As another year comes to close, most managed service providers (MSPs) are already squarely focused on the next. After all, there is little to be done now that could have a meaningful impact on financial results for 2022.
No major shifts expected
A survey of 1,703 information technology leaders conducted by Red Hat suggests there will be no major shakeups in terms of IT priorities. Security remains the top IT funding priority across all regions and almost all industries, with 44 percent of respondents calling it a top three funding priority, a full eight points higher than cloud infrastructure.
Specifically, network security (40 percent) and cloud security (38 percent) were the top priorities, while third-party or supply chain risk management (12 percent) and security or compliance staffing (13 percent) ranked as the lowest security funding priorities.
Security was also at the top of the list across many other categories. Cloud security was the top cloud infrastructure priority (42 percent). Data security and integrity was the top analytics funding priority (45 percent), edging out artificial intelligence (AI)/machine learning (ML). Security automation (35 percent) bested cloud services automation (33 percent) and network automation (30 percent) as the top automation priority.
Overall, three out of four respondents “somewhat increased” or “significantly increased” their investments in securing access by applications to other applications, data sources, or both, this year.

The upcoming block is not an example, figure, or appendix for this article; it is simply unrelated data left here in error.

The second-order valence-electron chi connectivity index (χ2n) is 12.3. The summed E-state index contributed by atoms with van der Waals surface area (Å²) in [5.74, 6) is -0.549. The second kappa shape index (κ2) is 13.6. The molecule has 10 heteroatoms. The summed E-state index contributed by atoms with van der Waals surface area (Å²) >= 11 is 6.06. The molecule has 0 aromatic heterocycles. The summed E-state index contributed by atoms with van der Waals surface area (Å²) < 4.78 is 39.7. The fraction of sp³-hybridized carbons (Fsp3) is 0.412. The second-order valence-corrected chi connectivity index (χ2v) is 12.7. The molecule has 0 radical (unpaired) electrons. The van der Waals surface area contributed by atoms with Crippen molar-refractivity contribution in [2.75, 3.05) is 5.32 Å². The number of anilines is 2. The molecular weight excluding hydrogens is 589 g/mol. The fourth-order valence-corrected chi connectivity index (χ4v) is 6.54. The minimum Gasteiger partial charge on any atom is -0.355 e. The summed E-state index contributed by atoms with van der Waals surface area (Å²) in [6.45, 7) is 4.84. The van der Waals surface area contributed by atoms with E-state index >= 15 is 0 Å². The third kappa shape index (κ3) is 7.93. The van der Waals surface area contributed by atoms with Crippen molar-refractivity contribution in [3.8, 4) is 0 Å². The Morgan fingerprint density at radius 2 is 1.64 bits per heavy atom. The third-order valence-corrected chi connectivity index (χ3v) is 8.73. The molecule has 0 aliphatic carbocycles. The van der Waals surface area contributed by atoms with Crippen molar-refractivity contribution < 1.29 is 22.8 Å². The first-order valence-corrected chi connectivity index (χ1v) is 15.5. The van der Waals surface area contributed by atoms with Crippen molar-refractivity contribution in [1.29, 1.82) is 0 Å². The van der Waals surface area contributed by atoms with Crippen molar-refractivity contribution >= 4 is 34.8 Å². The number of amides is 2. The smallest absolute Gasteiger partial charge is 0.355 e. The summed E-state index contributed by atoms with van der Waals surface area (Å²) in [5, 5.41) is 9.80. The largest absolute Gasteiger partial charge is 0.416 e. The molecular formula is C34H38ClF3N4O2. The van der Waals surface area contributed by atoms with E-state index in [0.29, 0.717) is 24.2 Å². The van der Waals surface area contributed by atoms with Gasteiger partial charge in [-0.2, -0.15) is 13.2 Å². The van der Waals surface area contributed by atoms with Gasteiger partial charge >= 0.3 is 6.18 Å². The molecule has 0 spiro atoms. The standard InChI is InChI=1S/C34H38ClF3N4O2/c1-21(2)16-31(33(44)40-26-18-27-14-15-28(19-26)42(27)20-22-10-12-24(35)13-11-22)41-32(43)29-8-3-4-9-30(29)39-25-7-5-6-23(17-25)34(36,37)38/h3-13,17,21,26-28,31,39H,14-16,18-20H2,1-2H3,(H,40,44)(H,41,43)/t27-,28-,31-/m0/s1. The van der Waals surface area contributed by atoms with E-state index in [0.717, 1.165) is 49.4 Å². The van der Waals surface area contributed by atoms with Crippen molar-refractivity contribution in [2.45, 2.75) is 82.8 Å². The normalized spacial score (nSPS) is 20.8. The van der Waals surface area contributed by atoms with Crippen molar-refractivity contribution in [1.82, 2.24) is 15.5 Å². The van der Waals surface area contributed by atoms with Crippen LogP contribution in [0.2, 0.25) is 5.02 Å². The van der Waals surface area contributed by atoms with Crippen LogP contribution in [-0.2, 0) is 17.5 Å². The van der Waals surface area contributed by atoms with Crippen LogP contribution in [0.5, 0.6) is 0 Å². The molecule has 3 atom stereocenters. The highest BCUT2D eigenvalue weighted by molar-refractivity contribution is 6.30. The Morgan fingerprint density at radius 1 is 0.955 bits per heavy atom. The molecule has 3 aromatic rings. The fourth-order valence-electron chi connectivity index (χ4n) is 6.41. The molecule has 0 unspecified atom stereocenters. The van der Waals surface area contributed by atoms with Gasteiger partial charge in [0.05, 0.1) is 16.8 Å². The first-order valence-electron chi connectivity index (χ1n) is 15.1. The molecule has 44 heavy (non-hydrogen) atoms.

Cybersecurity is an arms race
The one thing that is certain is that as cyberattacks continue to increase in volume and sophistication there are very few organizations that will be capable of going it alone when it comes to cybersecurity. Most MSPs have already shown how indispensable they can be but getting customers to appreciate the true nature of the cybersecurity beast can be a challenge.
Cybercriminals are adversaries that continually evolve their techniques and tactics. More of those attacks as of late are targeting applications which in turn requires investments in additional tools and platforms to secure. It’s not simply a matter of shifting resources from one area to another because cybercriminals will simply shift back to launching attacks against infrastructure once they discover a weakness.
During difficult economic times customers are always looking to cut costs. However, while there may always be opportunities to be more efficient as cybersecurity platforms evolve, it’s crucial that customers understand that cybersecurity like it or not is an arms race. Each time the adversary discovers a new attack vector it will cost more to negate it.
Costs and complexity create opportunity
Of course, each time an attack vector is discovered the costs incurred by an MSP tend to rise as well. Making sure customers understand the true cost of cybersecurity is critical for any MSP that wants to remain profitable. Too many customers just assume that all managed security services are roughly equal until that day comes when there is a successful attack against some undefended portion of what are becoming increasingly complex IT environments. Complexity, as every MSP knows, is the enemy of cybersecurity so understanding the real task at hand is always critical for all concerned.
Undoubtedly, MSPs will find themselves with plenty of opportunities to play the cybersecurity hero in 2023. There will, however, inevitably be times in the coming year when despite everyone’s best efforts there will be suboptimal outcomes. The challenge and opportunity to make sure the number of times when MSPs carry the day far outnumber the ones when they don’t.
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